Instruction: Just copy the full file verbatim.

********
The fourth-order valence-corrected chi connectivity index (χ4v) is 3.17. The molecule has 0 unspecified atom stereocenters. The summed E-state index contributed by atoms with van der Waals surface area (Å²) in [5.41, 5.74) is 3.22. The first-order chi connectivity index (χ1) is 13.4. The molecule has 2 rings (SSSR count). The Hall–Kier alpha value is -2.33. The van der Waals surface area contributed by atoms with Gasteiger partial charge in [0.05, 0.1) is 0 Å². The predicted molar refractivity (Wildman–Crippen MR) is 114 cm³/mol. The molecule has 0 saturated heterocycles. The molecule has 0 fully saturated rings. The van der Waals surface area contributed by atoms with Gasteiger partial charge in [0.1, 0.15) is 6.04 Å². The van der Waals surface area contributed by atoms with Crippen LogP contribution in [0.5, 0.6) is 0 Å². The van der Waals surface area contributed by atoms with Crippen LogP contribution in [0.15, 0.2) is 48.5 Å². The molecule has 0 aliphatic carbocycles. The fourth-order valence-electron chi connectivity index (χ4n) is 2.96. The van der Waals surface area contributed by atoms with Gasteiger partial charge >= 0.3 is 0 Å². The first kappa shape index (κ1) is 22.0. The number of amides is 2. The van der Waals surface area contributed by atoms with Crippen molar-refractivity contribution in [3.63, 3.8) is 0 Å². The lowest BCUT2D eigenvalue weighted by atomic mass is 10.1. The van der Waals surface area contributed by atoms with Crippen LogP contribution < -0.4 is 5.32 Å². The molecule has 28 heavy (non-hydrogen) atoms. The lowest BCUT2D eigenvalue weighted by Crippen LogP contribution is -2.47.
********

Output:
The fourth-order valence-corrected chi connectivity index (χ4v) is 3.17. The molecule has 0 unspecified atom stereocenters. The summed E-state index contributed by atoms with van der Waals surface area (Å²) in [5.41, 5.74) is 3.22. The first-order chi connectivity index (χ1) is 13.4. The molecule has 2 rings (SSSR count). The Hall–Kier alpha value is -2.33. The van der Waals surface area contributed by atoms with Gasteiger partial charge in [0.05, 0.1) is 0 Å². The predicted molar refractivity (Wildman–Crippen MR) is 114 cm³/mol. The molecule has 0 saturated heterocycles. The molecule has 0 fully saturated rings. The van der Waals surface area contributed by atoms with Gasteiger partial charge in [0.1, 0.15) is 6.04 Å². The van der Waals surface area contributed by atoms with Crippen LogP contribution in [0.5, 0.6) is 0 Å². The van der Waals surface area contributed by atoms with Crippen LogP contribution in [0.15, 0.2) is 48.5 Å². The molecule has 0 aliphatic carbocycles. The fourth-order valence-electron chi connectivity index (χ4n) is 2.96. The van der Waals surface area contributed by atoms with Gasteiger partial charge >= 0.3 is 0 Å². The first kappa shape index (κ1) is 22.0. The number of amides is 2. The van der Waals surface area contributed by atoms with Crippen molar-refractivity contribution in [3.63, 3.8) is 0 Å². The lowest BCUT2D eigenvalue weighted by atomic mass is 10.1. The van der Waals surface area contributed by atoms with Crippen LogP contribution < -0.4 is 5.32 Å². The molecule has 28 heavy (non-hydrogen) atoms. The lowest BCUT2D eigenvalue weighted by Crippen LogP contribution is -2.47.